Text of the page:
More than 7,000 people who should have been barred from buying guns were able to buy them anyway in 2002 and 2003, according to a Justice Department review released Monday.
The government rarely prosecutes such cases, the report said.
Federal law stipulates that gun buyers might have to wait up to three business days before receiving their weapons; under a system of instant FBI background checks instituted in 1998, most sales are approved much more quickly. Of the 17 million gun purchases in the last two years, 122,000 were denied because of the checks.
If the background check isn't completed within the period, however, the law says the purchase must go through. In 2002 and 2003, there were a combined 7,030 "delayed denial" cases in which the FBI found that a prohibited person was able to get a gun after the period expired, according to the review by Glenn A. Fine, the Justice Department's inspector general.
The Bureau of Alcohol, Tobacco, Firearms and Explosives retrieved the weapon in 97 percent of those cases. That sometimes took a year or longer, ample time for an illegal buyer to use the gun to commit a crime.
The study did not say how many times that occurred but provided some examples, including an instance in which a prohibited buyer was charged with aggravated assault after firing the illegally purchased weapon at another person's car.
Several reasons were cited by ATF for its failure to retrieve the guns more quickly, including staffing shortages, technology problems and lack of adequate timeliness standards. The review also found that ATF agents did not consider it a priority to track down the illegal gun purchasers because they are not viewed as dangerous.
"We were also told that 'bad guys' generally do not purchase their firearms through legitimate dealers" but instead do so illegally, at unregulated gun shows or flea markets or through other means, the review said.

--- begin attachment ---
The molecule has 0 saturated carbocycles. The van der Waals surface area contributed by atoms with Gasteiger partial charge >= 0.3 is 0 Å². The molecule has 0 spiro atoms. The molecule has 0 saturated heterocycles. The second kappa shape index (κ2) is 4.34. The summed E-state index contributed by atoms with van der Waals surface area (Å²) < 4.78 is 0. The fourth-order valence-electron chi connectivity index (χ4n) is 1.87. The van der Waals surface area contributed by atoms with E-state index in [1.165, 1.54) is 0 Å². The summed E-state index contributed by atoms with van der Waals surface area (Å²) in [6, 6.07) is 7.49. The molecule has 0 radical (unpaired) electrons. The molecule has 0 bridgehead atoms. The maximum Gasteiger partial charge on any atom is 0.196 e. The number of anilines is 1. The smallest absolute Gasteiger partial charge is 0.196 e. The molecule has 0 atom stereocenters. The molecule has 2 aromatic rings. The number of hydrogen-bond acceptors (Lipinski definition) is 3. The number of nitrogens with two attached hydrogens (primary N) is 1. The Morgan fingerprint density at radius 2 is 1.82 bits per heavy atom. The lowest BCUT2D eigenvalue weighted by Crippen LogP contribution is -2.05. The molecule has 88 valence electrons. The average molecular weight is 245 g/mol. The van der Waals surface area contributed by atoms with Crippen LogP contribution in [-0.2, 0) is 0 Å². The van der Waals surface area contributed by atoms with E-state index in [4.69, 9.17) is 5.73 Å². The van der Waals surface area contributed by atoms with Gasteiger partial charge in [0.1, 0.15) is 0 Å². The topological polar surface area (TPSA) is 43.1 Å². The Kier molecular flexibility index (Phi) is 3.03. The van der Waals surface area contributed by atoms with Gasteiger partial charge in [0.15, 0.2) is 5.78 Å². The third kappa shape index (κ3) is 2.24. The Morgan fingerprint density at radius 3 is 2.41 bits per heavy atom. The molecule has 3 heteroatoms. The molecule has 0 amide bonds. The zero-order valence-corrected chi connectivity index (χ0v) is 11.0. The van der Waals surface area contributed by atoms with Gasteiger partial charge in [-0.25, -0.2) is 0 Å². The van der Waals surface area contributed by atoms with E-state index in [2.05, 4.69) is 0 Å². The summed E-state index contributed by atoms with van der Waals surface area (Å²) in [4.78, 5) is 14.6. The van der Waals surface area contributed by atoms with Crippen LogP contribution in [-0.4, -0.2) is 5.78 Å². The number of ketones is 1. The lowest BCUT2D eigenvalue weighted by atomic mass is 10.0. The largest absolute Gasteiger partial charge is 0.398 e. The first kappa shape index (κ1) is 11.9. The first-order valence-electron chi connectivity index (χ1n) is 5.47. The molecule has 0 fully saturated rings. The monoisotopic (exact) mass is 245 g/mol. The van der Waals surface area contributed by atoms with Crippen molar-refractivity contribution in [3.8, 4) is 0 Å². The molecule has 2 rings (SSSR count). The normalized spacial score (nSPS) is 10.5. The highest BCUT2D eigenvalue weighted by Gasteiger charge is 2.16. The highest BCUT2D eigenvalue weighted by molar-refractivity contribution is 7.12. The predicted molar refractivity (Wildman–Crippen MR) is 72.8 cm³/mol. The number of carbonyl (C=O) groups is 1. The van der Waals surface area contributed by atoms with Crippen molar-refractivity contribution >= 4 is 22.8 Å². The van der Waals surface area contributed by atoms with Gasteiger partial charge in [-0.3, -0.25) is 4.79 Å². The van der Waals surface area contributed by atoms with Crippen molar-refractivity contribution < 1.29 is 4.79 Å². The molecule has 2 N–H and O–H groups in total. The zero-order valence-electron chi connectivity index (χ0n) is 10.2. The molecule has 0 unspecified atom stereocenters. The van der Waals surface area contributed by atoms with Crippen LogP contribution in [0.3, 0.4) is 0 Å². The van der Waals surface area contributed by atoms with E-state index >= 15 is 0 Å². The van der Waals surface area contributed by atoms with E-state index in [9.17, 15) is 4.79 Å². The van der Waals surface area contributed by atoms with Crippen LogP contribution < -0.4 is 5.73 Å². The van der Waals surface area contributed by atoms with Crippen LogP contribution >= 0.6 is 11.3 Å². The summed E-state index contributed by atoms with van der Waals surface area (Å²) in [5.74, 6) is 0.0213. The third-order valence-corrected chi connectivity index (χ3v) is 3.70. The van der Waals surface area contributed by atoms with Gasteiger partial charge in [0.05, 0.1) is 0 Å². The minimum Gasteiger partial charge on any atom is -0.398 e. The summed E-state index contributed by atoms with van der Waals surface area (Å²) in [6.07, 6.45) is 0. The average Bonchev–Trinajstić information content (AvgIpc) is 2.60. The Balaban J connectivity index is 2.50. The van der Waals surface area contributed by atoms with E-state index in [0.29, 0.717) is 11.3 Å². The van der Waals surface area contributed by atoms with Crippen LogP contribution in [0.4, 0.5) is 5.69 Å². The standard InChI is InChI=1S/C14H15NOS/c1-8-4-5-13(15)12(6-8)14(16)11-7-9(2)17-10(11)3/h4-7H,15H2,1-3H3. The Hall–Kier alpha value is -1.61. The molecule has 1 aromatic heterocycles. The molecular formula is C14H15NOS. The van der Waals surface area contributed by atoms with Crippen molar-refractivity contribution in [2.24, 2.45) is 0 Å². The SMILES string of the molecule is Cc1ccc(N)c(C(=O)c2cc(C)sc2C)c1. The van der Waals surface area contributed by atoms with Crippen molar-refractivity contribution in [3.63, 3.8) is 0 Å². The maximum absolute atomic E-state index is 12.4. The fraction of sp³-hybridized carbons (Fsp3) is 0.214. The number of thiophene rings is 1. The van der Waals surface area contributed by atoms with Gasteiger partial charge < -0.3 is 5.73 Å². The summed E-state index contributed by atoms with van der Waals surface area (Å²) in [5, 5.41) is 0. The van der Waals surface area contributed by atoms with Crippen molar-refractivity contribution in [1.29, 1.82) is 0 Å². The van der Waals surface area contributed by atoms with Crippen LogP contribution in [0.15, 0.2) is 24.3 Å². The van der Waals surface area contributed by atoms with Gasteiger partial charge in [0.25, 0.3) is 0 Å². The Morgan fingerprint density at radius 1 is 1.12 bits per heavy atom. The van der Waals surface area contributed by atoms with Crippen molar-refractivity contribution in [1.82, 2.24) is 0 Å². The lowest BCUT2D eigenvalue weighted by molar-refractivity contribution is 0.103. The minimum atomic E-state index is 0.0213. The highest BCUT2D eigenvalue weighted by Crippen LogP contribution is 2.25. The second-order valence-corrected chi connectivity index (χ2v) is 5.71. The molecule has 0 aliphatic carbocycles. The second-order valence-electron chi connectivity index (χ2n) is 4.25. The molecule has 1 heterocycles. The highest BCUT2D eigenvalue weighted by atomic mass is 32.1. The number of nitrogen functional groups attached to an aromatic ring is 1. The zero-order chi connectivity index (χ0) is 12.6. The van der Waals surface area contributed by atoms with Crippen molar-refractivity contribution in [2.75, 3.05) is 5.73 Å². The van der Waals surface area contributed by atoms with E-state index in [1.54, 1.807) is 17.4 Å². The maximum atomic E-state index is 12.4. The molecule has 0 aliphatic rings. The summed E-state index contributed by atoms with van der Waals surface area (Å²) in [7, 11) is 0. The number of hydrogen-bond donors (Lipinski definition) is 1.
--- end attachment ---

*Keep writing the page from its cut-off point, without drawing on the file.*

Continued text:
The study also found that federal prosecutors brought charges in only 154 of the 122,000 illegal purchase cases.
Many U.S. attorneys believe cases are difficult to bring to a jury, the review said, partly because a denial can occur because of seemingly minor offenses that happened long ago. Examples include a man who had stolen a pig in 1941, a person convicted of check forgery in 1959 and someone with an attempted burglary conviction dating to 1963.
Fine said in the study, however, that "because someone has committed only nonviolent crimes in the past does not mean that he or she is not capable of using the illegally obtained firearm to commit a violent crime."
The review was the second in as many weeks by Fine that was critical of the ATF, which last year moved from the Treasury Department to the Justice Department. A review last week said the ATF was unable to meet its own annual goals for checking that the nation's gun dealers comply with federal firearms laws.
The three-day waiting period for buying weapons, established by Congress in 1993 in the Brady Act, was meant to ensure that fugitives, people convicted of past crimes, illegal aliens, people involved in domestic violence, drug addicts and others cannot buy guns from federally licensed dealers. Those dealers are required to submit forms to the FBI's National Instant Criminal Background Check System before any weapon can be bought.
As of June, the review found a backlog of 2,819 standard denial cases — those in which the illegal purchaser tried and failed to get a gun — that the FBI had referred to the ATF for investigation.
In a written response, ATF Director Carl Truscott said he agreed that "general timeliness standards" should be adopted and that his agency is moving to ensure that agents react faster and document gun retrieval cases more meticulously.
Truscott also said that ATF is seeking more money from Congress for its firearms investigations and is working to implement many other management recommendations contained in the Justice Department review.
Mary Beth Buchanan, director of the Executive Office for U.S. Attorneys, said federal prosecutors have been instructed to ensure their guidelines reflect a June 2001 directive from Attorney General John Ashcroft, which mandated that gun background check violations be considered a priority for law enforcement.
By Curt Anderson